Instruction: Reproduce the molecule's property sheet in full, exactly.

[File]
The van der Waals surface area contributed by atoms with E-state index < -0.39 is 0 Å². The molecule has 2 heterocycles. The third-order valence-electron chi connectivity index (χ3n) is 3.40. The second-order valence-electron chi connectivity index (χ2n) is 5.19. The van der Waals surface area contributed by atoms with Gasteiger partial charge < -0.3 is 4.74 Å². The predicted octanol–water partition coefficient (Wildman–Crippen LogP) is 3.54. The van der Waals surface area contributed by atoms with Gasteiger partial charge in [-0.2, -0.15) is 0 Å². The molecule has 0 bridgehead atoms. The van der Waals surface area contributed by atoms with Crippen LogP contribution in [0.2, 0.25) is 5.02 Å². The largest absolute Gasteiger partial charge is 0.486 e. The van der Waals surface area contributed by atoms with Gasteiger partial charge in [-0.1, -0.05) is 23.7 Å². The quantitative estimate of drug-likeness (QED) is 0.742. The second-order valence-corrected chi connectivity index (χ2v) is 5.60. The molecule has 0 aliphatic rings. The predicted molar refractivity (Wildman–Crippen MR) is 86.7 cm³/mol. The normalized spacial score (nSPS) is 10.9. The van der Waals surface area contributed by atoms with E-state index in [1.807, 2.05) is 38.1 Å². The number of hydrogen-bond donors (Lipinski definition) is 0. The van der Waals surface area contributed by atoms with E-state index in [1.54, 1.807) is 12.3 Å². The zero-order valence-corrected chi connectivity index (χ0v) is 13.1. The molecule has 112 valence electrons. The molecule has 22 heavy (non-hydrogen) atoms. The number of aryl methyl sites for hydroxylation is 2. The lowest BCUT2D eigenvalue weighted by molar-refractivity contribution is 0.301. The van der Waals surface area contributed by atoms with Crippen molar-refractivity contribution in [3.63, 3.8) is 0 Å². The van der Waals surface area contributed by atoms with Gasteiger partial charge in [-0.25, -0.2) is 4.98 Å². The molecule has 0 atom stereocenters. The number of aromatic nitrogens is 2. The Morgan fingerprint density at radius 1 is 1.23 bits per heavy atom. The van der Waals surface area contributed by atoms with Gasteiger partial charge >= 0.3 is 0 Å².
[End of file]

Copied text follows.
The van der Waals surface area contributed by atoms with E-state index < -0.39 is 0 Å². The molecule has 2 heterocycles. The third-order valence-electron chi connectivity index (χ3n) is 3.40. The second-order valence-electron chi connectivity index (χ2n) is 5.19. The van der Waals surface area contributed by atoms with Gasteiger partial charge < -0.3 is 4.74 Å². The predicted octanol–water partition coefficient (Wildman–Crippen LogP) is 3.54. The van der Waals surface area contributed by atoms with Gasteiger partial charge in [-0.2, -0.15) is 0 Å². The molecule has 0 bridgehead atoms. The van der Waals surface area contributed by atoms with Crippen LogP contribution in [0.2, 0.25) is 5.02 Å². The largest absolute Gasteiger partial charge is 0.486 e. The van der Waals surface area contributed by atoms with Gasteiger partial charge in [-0.1, -0.05) is 23.7 Å². The quantitative estimate of drug-likeness (QED) is 0.742. The second-order valence-corrected chi connectivity index (χ2v) is 5.60. The molecule has 0 aliphatic rings. The predicted molar refractivity (Wildman–Crippen MR) is 86.7 cm³/mol. The normalized spacial score (nSPS) is 10.9. The van der Waals surface area contributed by atoms with E-state index in [1.807, 2.05) is 38.1 Å². The number of hydrogen-bond donors (Lipinski definition) is 0. The van der Waals surface area contributed by atoms with E-state index in [1.54, 1.807) is 12.3 Å². The zero-order valence-corrected chi connectivity index (χ0v) is 13.1. The molecule has 112 valence electrons. The molecule has 22 heavy (non-hydrogen) atoms. The number of aryl methyl sites for hydroxylation is 2. The lowest BCUT2D eigenvalue weighted by molar-refractivity contribution is 0.301. The van der Waals surface area contributed by atoms with Crippen molar-refractivity contribution in [3.63, 3.8) is 0 Å². The van der Waals surface area contributed by atoms with Gasteiger partial charge in [-0.25, -0.2) is 4.98 Å². The molecule has 0 atom stereocenters. The number of aromatic nitrogens is 2. The Morgan fingerprint density at radius 1 is 1.23 bits per heavy atom. The van der Waals surface area contributed by atoms with Gasteiger partial charge >= 0.3 is 0 Å².